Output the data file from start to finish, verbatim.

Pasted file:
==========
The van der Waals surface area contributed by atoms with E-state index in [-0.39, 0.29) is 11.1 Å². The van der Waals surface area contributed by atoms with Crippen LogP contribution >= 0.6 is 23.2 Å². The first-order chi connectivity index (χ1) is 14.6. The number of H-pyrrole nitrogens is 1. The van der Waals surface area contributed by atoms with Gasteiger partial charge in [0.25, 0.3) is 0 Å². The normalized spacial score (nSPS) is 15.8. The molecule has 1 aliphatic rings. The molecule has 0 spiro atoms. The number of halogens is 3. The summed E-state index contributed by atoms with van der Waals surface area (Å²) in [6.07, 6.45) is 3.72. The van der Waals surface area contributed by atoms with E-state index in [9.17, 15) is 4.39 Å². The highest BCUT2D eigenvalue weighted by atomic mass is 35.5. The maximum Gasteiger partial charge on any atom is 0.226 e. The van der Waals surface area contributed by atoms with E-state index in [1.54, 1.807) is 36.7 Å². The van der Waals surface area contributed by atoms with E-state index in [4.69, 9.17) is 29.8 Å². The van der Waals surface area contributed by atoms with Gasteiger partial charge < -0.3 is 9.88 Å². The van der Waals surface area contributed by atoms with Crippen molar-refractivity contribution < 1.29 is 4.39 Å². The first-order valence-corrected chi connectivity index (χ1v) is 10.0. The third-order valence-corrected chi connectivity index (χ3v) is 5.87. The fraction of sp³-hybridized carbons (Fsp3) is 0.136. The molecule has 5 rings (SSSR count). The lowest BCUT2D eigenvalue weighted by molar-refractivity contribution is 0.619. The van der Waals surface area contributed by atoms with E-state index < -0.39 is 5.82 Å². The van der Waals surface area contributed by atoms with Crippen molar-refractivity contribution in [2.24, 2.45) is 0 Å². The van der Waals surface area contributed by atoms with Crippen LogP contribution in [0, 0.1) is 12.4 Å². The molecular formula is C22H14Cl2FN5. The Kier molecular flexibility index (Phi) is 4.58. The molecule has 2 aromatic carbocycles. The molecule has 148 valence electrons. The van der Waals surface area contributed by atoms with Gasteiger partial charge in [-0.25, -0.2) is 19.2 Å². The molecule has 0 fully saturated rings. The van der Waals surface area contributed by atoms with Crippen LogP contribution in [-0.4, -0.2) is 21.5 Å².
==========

The van der Waals surface area contributed by atoms with E-state index in [-0.39, 0.29) is 11.1 Å². The van der Waals surface area contributed by atoms with Crippen LogP contribution >= 0.6 is 23.2 Å². The first-order chi connectivity index (χ1) is 14.6. The number of H-pyrrole nitrogens is 1. The van der Waals surface area contributed by atoms with Gasteiger partial charge in [0.25, 0.3) is 0 Å². The normalized spacial score (nSPS) is 15.8. The molecule has 1 aliphatic rings. The molecule has 0 spiro atoms. The number of halogens is 3. The summed E-state index contributed by atoms with van der Waals surface area (Å²) in [6.07, 6.45) is 3.72. The van der Waals surface area contributed by atoms with E-state index in [9.17, 15) is 4.39 Å². The highest BCUT2D eigenvalue weighted by atomic mass is 35.5. The maximum Gasteiger partial charge on any atom is 0.226 e. The van der Waals surface area contributed by atoms with E-state index in [1.54, 1.807) is 36.7 Å². The van der Waals surface area contributed by atoms with E-state index in [4.69, 9.17) is 29.8 Å². The van der Waals surface area contributed by atoms with Gasteiger partial charge < -0.3 is 9.88 Å². The van der Waals surface area contributed by atoms with Crippen molar-refractivity contribution < 1.29 is 4.39 Å². The first-order valence-corrected chi connectivity index (χ1v) is 10.0. The third-order valence-corrected chi connectivity index (χ3v) is 5.87. The fraction of sp³-hybridized carbons (Fsp3) is 0.136. The molecule has 5 rings (SSSR count). The lowest BCUT2D eigenvalue weighted by molar-refractivity contribution is 0.619. The van der Waals surface area contributed by atoms with E-state index < -0.39 is 5.82 Å². The van der Waals surface area contributed by atoms with Crippen molar-refractivity contribution in [2.24, 2.45) is 0 Å². The van der Waals surface area contributed by atoms with Crippen LogP contribution in [0, 0.1) is 12.4 Å². The molecular formula is C22H14Cl2FN5. The Kier molecular flexibility index (Phi) is 4.58. The molecule has 2 aromatic carbocycles. The molecule has 148 valence electrons. The van der Waals surface area contributed by atoms with Gasteiger partial charge in [-0.25, -0.2) is 19.2 Å². The molecule has 0 fully saturated rings. The van der Waals surface area contributed by atoms with Crippen LogP contribution in [-0.4, -0.2) is 21.5 Å².